NR4A is aberrantly expressed under inflammatory conditions and participates in cellular processes involving chronic inflammation. It is a potential regulator of various cytokines and growth factors, modulating the inflammatory response in several diseases.33 For example, NR4A2 has a crucial role in the growth and maintenance of dopaminergic neurons and antineuronal inflammation in Parkinson’s disease.34 Xu et al.35 reported that the reduced expression of NR4A2 was associated with chronic inflammation in patients with type 2 diabetes. Furthermore, NR4A2 promoted M2 polarization to reduce the inflammatory response of sepsis.36 Miao et al.37 reported that overexpression of NR4A2 increased M2 macrophages and attenuated myocardial injury and fibrosis in rat heart tissue. Considering the importance of NR4A2 in inflammatory diseases and macrophage polarization, we tested whether IGF2 induced macrophage M2 polarization by regulating NR4A2. We found that IGF2 significantly increased the expression of NR4A2 in macrophages by activating the ERK1/2 pathway, thus inducing macrophages to polarize toward the M2 subtype, resulting in anti-inflammatory activity that inhibited the activation of LX-2. To further verify the regulatory effect of IGF2 on macrophages, we overexpressed IGF2 in macrophages using a lentivirus vector and discovered that the expression level of NR4A2 was also significantly increased. When the above cells were co-cultured with LX-2, the expression levels of α-SMA and Collagen-1 in LX-2 were significantly reduced. qRT-PCR showed that expression of the of the M2 macrophage markers CD163 and CD206 was significantly increased after the overexpression of IGF2, showing that IGF2 induced macrophage M2 polarization by upregulating NR4A2.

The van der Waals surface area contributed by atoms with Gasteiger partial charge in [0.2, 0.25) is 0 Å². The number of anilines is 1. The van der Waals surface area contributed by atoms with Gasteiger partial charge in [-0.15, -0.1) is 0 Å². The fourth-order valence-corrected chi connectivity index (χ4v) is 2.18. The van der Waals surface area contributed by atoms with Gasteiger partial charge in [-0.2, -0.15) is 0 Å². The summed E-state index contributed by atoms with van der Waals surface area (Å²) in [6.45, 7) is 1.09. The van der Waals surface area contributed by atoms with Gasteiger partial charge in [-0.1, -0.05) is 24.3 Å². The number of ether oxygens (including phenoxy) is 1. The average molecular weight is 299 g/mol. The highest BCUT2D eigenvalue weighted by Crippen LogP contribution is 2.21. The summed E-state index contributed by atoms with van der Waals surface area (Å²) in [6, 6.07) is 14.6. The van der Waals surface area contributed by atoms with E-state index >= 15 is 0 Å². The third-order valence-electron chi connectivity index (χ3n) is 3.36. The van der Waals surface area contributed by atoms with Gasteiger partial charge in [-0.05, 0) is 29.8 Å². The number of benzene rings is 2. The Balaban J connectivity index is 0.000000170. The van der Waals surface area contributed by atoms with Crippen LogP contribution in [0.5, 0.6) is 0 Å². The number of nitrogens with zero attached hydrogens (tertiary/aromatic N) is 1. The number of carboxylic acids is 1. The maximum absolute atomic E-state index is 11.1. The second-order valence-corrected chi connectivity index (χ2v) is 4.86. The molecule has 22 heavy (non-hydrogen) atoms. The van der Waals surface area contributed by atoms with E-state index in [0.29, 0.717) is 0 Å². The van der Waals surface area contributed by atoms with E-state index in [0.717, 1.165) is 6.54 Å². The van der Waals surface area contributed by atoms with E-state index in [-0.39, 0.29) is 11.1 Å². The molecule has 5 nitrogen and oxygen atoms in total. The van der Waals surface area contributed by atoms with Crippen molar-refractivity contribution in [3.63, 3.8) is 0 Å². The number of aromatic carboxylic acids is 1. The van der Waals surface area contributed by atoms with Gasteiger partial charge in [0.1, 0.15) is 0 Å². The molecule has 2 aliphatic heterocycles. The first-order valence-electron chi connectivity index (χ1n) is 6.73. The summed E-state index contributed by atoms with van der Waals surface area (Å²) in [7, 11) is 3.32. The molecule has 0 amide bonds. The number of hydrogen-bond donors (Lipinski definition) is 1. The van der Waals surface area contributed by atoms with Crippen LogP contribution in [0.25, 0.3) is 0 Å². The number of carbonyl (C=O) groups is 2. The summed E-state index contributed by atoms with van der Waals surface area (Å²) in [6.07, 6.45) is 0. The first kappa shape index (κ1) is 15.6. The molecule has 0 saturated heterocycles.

MMPs have an essential role in ECM remodeling and fibrosis regression. Studies have shown that when chronic injury stops, local molecular signaling triggers the transformation of M1 macrophages into M2 macrophages, which contributes to the regression of fibrosis by producing specific MMPs and other protein hydrolases (e.g., histone proteases) to degrade the ECM.3840 Therefore, we examined the expression level of MMPs in liver tissue from mice and found that MMP12 and MMP13 were significantly increased in both the BMDM and IGF2 + BMDM groups, with higher expression in the latter. Similarly, IGF2 enhanced MMP2, MMP12, and MMP13 expression in macrophages in vitro, which was partially offset by Xentuzumab. This proved that IGF2 could promote the production of MMPs in macrophages to degrade ECM, thereby alleviating liver cirrhosis.

It has been reported that production of IGF2 by pericentral hepatocytes promoted hepatocyte proliferation and repair of damaged tissue during chronic liver injury.41 In this study, the immunohistochemical results showed that the proliferation markers Ki67 and PCNA were significantly increased in both the BMDM and IGF2 + BMDM groups, with the latter having a higher expression level. Unfortunately, our study did not have an IGF2-only group and ignored the effect of the administration IGF2 alone on mouse hepatocyte proliferation. Additionally, we used only one mouse cirrhosis model in this study and could not illustrate the role of the IGF2-NR4A2 pathway in different liver injury models. It is necessary to construct more mouse liver cirrhosis models (e.g., bile duct ligation) in the future to further explore the role of the IGF2-NR4A2 pathway in different internal environments of liver injury.

Conclusion